The main goal of this thesis is to determine what kind of learning mechanism allows children to reach adult-like knowledge of their native language, focusing specifically on a cross-linguistic comparison of the syntax and semantics of locative verbs. As a possible learning mechanism, innate and universal “linking rules” have been suggested to solve the learnability problem of how children can learn which verbs allow syntactic alternation and which verbs do not. If consistent mappings between syntax and semantics are universal, and if children can take advantage of them, then learning the meanings of verbs and their syntactic possibilities could be made easier. However, the existence of cross-linguistic variation in syntax-semantics mappings may pose a challenge for learning theories based on universal mappings. In Chapters 2 and 3, I characterize to what extent there are universal syntax- semantics correspondences, and to what there are language-specific syntax-semantics correspondences across languages, in terms of the syntax of locative verbs. A cross- linguistic survey of locative verb syntax in 13 languages shows that across languages, some syntax-semantics correspondences appear to be universal, some correspondences appear to apply only within one of two broad language groups, and some correspondences appear to involve idiosyncratic language-by-language variation. More specifically, I show that cross-linguistic variation in the syntax of locative verbs is quite restricted, dividing languages into two basic classes. Korean-type languages have a very simple pattern for locative verbs. All locative verbs allow Figure frames and there are no Non-alternating Ground verbs in these languages. In English-type languages, basic change-of-state verbs always allow Ground frames. Furthermore, I show that certain aspects of locative verb syntax correlate with an independent morphological property, namely the availability of V-V Compounding or verb serialization. This simple morphological cue may help children to figure out the properties of locative verbs in their target language. In Chapter 4, I show how much children have learned about the syntax of locative verbs by age 3-4, and how consistent syntax-semantics correspondences can assist children learn the syntax of locative verbs, given potential problems raised by cross- linguistic variation. This is shown through an elicited production task with child and adult speakers of both English and Korean. In addition to learning mechanisms based on linking rules, I examine another potential learning mechanism based on distributional properties of the input, in order to find out what information is available in the input to learners. Finally, I show to what extent learning strategies based on universal mappings can and cannot help children to succeed in learning the syntax of locative verbs, and to what extent learning strategies based on the use of distributional properties of the input can assist children to reach adult-like knowledge of their target language.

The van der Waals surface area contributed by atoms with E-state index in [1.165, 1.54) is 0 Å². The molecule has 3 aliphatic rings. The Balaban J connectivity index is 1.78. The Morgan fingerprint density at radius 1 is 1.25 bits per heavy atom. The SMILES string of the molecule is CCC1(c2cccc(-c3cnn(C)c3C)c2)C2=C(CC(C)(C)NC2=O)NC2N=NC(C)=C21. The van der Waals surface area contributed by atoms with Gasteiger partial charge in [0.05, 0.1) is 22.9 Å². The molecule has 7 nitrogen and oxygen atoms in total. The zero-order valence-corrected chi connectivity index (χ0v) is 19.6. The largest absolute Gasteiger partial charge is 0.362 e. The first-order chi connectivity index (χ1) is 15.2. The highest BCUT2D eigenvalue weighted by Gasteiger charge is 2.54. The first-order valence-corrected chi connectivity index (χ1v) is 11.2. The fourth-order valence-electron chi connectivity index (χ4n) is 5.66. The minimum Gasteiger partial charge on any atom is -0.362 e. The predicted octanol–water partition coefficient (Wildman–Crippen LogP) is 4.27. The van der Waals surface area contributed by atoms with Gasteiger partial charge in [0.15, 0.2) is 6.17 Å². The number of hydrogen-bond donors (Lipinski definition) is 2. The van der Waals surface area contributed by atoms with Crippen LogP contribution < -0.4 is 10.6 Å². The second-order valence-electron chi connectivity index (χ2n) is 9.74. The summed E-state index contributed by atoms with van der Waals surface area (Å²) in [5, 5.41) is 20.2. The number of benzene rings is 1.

| Schneider, David: Parsing and incrementality. University of Delaware, 1999. (Type: PhD Thesis | | | )|